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Reverse osmosis water purification is known for its high level of effectiveness. But it’s also known for wasting water.
If you’ve ever wondered what’s in your RO waste water, you’re going to love this article.
Here, we’ll talk about RO waste water composition and discuss why reverse osmosis wastes water in the first place.
Reverse osmosis waste water generally contains all the contaminants rejected or removed by the RO membrane. RO membranes have a TDS rejection rate of around 96-99%. This means all of the total dissolved solids in your feed water are rejected by the membrane and end up in your waste water.
Besides TDS, your RO membrane removes other contaminants in your water. We’ll see many of them below.
RO membranes have the ability to tackle a lot of contaminants. These are some of the contaminants removed:
Dissolved ions such as:
But a reverse osmosis membrane doesn’t stop at dissolved ions. It also removes radioisotopes like uranium and radium, volatile organic compounds, sediments, certain pesticides, microorganisms, asbestos, proteins and other organics, and more.
The TDS concentration of RO reject water depends on the RO membrane’s salt rejection rate, the amount of TDS in the feed water, and how much waste water the system produces.
For example, if your RO membrane has a TDS rejection rate of 97%, your feed water has a TDS of 500 ppm, and your system produces 1 gallon of waste water for every gallon of filtered water, your TDS waste water concentration will be 985 ppm.
(500 ppm in feed water at 97% rejection = 15 ppm in RO water and 985 ppm in reject water)
In a scenario where you have 1000 ppm TDS in the feed water, an RO membrane rejection rate of 99%, and 4 parts waste water per 1 part purified water, your TDS concentration will be derived as:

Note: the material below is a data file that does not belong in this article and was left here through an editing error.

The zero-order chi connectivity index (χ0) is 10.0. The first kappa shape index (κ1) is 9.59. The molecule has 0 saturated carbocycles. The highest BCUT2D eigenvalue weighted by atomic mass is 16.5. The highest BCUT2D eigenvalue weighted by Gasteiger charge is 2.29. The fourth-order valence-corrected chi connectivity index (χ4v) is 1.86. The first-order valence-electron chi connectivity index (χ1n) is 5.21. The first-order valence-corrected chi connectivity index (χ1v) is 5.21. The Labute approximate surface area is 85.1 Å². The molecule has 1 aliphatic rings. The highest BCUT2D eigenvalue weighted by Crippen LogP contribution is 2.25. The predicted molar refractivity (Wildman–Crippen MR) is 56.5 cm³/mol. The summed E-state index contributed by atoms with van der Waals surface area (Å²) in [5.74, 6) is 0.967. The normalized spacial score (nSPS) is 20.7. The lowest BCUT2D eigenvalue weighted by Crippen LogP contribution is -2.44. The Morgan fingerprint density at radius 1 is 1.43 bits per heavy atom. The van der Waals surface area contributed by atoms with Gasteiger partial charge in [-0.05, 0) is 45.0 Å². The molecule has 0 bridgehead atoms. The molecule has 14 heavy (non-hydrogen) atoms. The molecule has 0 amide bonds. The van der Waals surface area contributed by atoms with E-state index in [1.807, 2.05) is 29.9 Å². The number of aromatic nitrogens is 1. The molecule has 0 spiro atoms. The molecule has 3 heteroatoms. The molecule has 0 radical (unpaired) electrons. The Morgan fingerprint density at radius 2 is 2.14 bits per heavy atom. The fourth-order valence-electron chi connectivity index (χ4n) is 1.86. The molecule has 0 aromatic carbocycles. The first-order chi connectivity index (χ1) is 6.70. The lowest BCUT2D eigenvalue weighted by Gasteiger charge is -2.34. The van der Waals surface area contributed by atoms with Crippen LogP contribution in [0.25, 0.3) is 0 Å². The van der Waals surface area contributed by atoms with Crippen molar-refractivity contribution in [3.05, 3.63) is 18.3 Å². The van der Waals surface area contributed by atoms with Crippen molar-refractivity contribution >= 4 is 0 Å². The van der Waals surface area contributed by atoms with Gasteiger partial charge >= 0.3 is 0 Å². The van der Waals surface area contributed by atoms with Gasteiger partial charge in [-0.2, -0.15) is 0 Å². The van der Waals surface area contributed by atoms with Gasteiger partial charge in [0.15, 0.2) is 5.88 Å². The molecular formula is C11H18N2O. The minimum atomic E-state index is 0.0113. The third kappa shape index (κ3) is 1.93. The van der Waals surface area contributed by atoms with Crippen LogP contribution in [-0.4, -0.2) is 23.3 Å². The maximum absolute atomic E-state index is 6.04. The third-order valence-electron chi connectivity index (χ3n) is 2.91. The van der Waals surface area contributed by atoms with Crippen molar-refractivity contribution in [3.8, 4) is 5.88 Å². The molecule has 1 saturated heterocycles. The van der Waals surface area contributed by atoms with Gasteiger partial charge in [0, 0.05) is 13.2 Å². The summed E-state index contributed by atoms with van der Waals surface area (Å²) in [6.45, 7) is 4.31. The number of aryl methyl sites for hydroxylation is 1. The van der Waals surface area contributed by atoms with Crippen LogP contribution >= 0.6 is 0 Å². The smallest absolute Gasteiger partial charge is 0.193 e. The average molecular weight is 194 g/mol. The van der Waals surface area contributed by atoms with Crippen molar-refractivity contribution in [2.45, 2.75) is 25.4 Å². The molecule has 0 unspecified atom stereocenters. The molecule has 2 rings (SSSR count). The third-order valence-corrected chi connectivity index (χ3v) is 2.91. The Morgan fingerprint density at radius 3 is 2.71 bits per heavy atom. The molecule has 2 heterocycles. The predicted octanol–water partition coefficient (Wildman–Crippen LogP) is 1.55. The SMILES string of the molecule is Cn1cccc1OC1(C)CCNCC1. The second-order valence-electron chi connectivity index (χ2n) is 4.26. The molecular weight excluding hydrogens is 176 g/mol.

1000 ppm at 99% = 10 ppm in RO water and 1247.5 ppm in reject water.
In industrial settings that use waste water recycling etc., typical RO reject TDS concentrations range from 30,000 to 50,000 ppm.
The reverse osmosis process may seem flawed because of how it wastes water, but there are two main reasons why reverse osmosis waste water exists:
Reverse osmosis systems are designed to waste water, but this design is justified. RO systems filter water by forcing it through a semipermeable membrane under high pressure. The membrane has really tiny pores that are just small enough to prevent contaminants from passing but large enough to allow water molecules to diffuse through.
The filtered RO water goes to the storage tank, where it’s stored for later use.
With the filtered water stored away nicely, the system has to deal with the contaminants trapped on the membrane, plus the remaining water that hasn’t made its way to the other side of the membrane, yet. Both are flushed down the drain.
Wasting water – unpleasant as it sounds – helps to extend the RO membrane’s lifespan. Waste water ensures that the contaminants on the membrane do not overwhelm and damage it prematurely. This leads to increased efficiency and a longer lifespan.
Naturally, these contaminants would pile up on the membrane until they clog the pores completely. But the RO system prevents this by continuously flushing the membrane with water.
If you have any questions about RO waste water composition please don’t hesitate to leave a comment below!
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